Section four has been added to the Diamond Sutra. A link to the sutra can be found at the top of this page or here.
In this section, the Buddha continues to answer Subhuti’s question by emphasizing the importance of generosity. Generosity and wisdom are two of the most important behaviors or aspects of Buddhist practice. In the language of the Diamond Sutra, they are two of the main virtues of a bodhisattva.
Wisdom is always the preeminent Buddhist virtue because without wisdom, all other virtues can be misdirected. And yet, wisdom without generosity can be cold and stale.
But what is generosity and how does one do it? How are we to be generous? The Buddha answers, “…Subhuti, within this phenomenal world, a bodhisattva ought to practice generosity without basing it on anything.”
Then he continues, “This means that he should not base his generosity on form, and he should not base his generosity on sound, smell, taste, touch, or thought.”
Form, sound, smell, taste, touch, and thought are the six basic senses recognized in Buddhism. In this context, form indicates sight and also anything that gives rise to the skandha of sensation. Again, the Buddha is making an unambiguous statement: “…within this phenomenal world…a bodhisattva…ought to practice generosity without basing it on anything.” And that means neither sight, sound, smell, taste, touch, or thought.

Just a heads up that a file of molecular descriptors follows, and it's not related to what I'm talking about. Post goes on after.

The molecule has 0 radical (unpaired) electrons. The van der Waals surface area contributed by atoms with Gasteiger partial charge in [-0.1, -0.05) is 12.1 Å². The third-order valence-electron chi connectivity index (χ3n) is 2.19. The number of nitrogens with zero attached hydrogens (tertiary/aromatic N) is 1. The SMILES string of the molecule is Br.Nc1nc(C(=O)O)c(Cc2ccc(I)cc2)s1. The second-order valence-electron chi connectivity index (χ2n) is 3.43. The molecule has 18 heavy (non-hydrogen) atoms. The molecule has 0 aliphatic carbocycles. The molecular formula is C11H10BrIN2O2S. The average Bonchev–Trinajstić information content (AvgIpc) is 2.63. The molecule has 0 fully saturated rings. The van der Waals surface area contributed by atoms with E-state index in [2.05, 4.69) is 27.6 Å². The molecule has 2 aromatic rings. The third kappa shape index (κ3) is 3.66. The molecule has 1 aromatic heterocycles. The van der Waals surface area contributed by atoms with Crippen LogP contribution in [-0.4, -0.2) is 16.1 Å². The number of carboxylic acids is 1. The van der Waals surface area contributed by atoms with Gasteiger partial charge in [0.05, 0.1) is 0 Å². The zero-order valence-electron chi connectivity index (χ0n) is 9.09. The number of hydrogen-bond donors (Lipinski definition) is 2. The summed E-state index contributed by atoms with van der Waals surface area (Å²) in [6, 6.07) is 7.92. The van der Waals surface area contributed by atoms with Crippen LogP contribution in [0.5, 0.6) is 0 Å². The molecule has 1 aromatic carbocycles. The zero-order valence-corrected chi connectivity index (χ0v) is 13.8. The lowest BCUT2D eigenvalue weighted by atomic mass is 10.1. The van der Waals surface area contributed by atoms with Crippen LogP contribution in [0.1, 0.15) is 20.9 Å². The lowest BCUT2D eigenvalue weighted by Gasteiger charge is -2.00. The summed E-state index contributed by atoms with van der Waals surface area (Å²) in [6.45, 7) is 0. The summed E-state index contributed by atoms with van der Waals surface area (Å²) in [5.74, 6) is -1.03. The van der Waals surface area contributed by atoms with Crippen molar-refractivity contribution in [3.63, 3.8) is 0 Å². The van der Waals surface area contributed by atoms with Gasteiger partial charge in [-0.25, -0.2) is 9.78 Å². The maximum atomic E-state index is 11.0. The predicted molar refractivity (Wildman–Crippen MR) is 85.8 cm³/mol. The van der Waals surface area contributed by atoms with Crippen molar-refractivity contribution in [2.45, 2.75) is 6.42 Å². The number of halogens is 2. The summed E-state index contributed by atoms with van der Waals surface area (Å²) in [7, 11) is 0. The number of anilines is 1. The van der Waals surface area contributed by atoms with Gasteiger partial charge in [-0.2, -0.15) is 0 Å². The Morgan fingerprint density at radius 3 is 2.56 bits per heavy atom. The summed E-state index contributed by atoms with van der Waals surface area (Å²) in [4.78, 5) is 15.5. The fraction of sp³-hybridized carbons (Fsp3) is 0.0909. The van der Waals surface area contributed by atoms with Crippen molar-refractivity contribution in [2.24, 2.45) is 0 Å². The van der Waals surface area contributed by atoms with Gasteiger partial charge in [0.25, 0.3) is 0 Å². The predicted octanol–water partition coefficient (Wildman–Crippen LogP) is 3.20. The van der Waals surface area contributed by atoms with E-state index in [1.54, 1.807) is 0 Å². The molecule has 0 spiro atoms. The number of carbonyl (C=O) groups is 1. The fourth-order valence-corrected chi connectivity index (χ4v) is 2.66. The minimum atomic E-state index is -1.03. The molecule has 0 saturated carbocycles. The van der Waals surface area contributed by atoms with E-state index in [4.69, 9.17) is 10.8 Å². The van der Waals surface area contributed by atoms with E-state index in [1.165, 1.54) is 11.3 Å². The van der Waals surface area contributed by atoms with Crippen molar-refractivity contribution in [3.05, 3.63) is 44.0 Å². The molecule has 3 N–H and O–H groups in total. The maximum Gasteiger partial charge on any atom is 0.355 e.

The Buddha could not be clearer or more emphatic. Generosity subject to phenomenal attachments, definitions, or rewards is not the sort of generosity he is talking about.
“Subhuti, when the generosity of a bodhisattva is not based on laksana, his goodness is… immeasurable. Subhuti, a bodhisattva should base himself on this teaching and this teaching alone.”
What teaching is that? Being generous without basing it on any laksana, any phenomenal sense or form.
(If you click on the Diamond Sutra tag on the right side of this page, you will find explanations for the parts of the sutra that have already been posted.)